Developing a strategy for healthy holiday habits

Strategy for Healthy Holiday Habits

GRAND RAPIDS, MICH. - 'Tis the season to celebrate; our calendars are packed with parties for work, for school with friends and with family. Everywhere you turn, there is another food temptation. While it is okay to splurge once in a while and enjoy our favorite holiday foods, the struggle to maintain our health and our waistline becomes a serious challenge as our holi-"day" has transformed into a month long celebration.  According to a study from Cornell University, the average American gains only about 1-2 pounds over the holidays. But it takes almost five months for us to lose that extra holiday weight. Furthermore, it can become dangerous when the weight gain has an accumulate effect over the years. For today's On the Menu segment, Katie Francisco, registered dietitian, from Mercy Health, discusses Developing a Strategy for Healthy Holiday Habits.

Rest Up 

Yes, we are all busy especially this time of year.  But don't cheat yourself out of the sleep your body needs. Set a goal to get at least seven hours of sleep per night. According to a recent study, adults eat an average 300 calories more after a short night’s sleep and tend to choose higher-fat, higher-calorie foods. By getting the sleep your body needs, it will be easier to eat less and make healthier choices. 

Downsize Your Plate 

Believe it or not, a simple change like reducing the size of your plate can trick your brain and help you to eat less. According to the Calorie Control Council, the average calories eaten at a holiday dinner is an astounding 3,000 calories (which in one meal exceeds the 2,000 calories that the average American needs in an entire day)! Choose a salad plate instead of a dinner plate and eat 40% less, cutting up to 1,200 calories.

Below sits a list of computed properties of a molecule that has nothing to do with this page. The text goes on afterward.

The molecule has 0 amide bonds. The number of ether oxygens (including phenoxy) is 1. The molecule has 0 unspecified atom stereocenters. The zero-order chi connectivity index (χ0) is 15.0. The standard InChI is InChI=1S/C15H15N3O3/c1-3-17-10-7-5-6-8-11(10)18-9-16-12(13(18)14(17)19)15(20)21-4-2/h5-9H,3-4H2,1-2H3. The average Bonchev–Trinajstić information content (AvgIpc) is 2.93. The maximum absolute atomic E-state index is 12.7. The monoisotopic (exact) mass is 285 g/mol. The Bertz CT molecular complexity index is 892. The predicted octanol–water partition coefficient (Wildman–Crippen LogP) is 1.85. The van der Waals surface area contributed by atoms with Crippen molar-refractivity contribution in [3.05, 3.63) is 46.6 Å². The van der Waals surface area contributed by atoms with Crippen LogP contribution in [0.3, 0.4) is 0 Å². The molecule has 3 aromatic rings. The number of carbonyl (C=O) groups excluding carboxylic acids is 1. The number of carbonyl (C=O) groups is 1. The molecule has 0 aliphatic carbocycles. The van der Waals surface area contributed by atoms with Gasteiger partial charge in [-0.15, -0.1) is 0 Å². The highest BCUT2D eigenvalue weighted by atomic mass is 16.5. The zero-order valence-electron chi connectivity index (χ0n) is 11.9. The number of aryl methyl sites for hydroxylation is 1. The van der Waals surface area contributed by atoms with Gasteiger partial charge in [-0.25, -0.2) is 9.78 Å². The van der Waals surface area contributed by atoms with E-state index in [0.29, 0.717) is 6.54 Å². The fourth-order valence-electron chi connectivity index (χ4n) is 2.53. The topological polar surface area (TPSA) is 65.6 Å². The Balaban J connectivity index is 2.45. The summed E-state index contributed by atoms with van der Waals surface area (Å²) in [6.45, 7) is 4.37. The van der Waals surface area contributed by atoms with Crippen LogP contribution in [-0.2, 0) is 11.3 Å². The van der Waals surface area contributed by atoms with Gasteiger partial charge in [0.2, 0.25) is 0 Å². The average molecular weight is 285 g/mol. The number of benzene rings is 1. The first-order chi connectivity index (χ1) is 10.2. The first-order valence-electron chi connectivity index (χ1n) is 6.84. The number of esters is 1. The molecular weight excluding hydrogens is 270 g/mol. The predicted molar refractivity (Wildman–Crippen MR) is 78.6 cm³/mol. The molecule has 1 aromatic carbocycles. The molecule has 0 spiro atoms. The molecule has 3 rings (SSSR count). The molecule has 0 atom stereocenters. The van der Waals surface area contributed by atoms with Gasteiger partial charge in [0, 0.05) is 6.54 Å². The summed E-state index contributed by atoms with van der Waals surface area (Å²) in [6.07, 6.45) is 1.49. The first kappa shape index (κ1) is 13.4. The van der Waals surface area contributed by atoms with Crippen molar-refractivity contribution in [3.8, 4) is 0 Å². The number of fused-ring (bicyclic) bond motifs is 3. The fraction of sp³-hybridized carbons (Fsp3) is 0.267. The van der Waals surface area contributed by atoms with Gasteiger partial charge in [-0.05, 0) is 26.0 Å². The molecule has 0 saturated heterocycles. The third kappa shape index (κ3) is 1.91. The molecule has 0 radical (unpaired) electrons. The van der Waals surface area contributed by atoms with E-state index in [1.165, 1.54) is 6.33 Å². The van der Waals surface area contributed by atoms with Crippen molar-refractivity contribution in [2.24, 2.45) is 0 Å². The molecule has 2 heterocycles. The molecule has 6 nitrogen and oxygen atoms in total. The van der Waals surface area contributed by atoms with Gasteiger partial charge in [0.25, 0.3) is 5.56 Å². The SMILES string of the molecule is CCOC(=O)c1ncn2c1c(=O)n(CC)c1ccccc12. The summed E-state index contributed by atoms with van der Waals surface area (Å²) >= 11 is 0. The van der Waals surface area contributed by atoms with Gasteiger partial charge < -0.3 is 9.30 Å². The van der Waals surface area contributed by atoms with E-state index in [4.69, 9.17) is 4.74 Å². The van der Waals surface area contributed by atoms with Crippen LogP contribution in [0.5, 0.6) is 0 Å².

Practice Mindful Eating

Mindful eating includes eating slowly and listening to your body's hunger cues. Did you know that it takes the brain up to 20 minutes to realize that you are full?

  • Take smaller sips and bites. Put your fork down between bites. Studies find that when you take nibbles, chew your food longer and eat slower, your brain actually thinks you have eaten more and you eat 30% fewer calories.
  • Start with veggies! Research suggests that you will consume the largest quantity of the foods that you eat first, plus the fiber will help you to feel full sooner. Try fresh veggies and hummus instead of chips and dip to save 120 calories per serving. 
  • Move away from the food table so that you are not tempted to nibble when you are not actually hungry. Offer to bring a healthy dish to share. This provides insurance that you will have at least one healthy option to eat.

Pour Wisely 
Calories from adult beverages can also really impact your waistline. Watch portions as all glasses are not the same size. To get an estimated 5-ounce serving of wine, count "1-2-3" when pouring. Don’t rely on just filling up a glass halfway, since wine glasses vary significantly in size. Underestimating your portion can quickly turn that 125-calorie glass into a 250-calorie one.  Also, be cautious of heavy craft beers or mixers with a lot of sugar.  Just four ounces of a sweetened mixer will cost you a whopping 25 grams of carb (about 14 gummy bears worth), and decadent drinks like a mudslide can contain more than 500 calories, which is equivalent to a slice of chocolate cake. Finally, keep in mind that not only do the actual alcohol calories add up but alcohol also can act as an appetite stimulant. Plus, as you know it also lowers inhibitions, thus we tend to have less willpower in resisting those food cravings.  It is a good practice to alternate alcoholic beverages with non-calorie beverages, like water or sparkling water, which will also help to maintain your hydration. 

Resources
www.eatright.org
www.webmd.com
www.healthline.com/nutrition
 

Courtesy: Mercy Health Saint Mary's

© 2017 WZZM-TV


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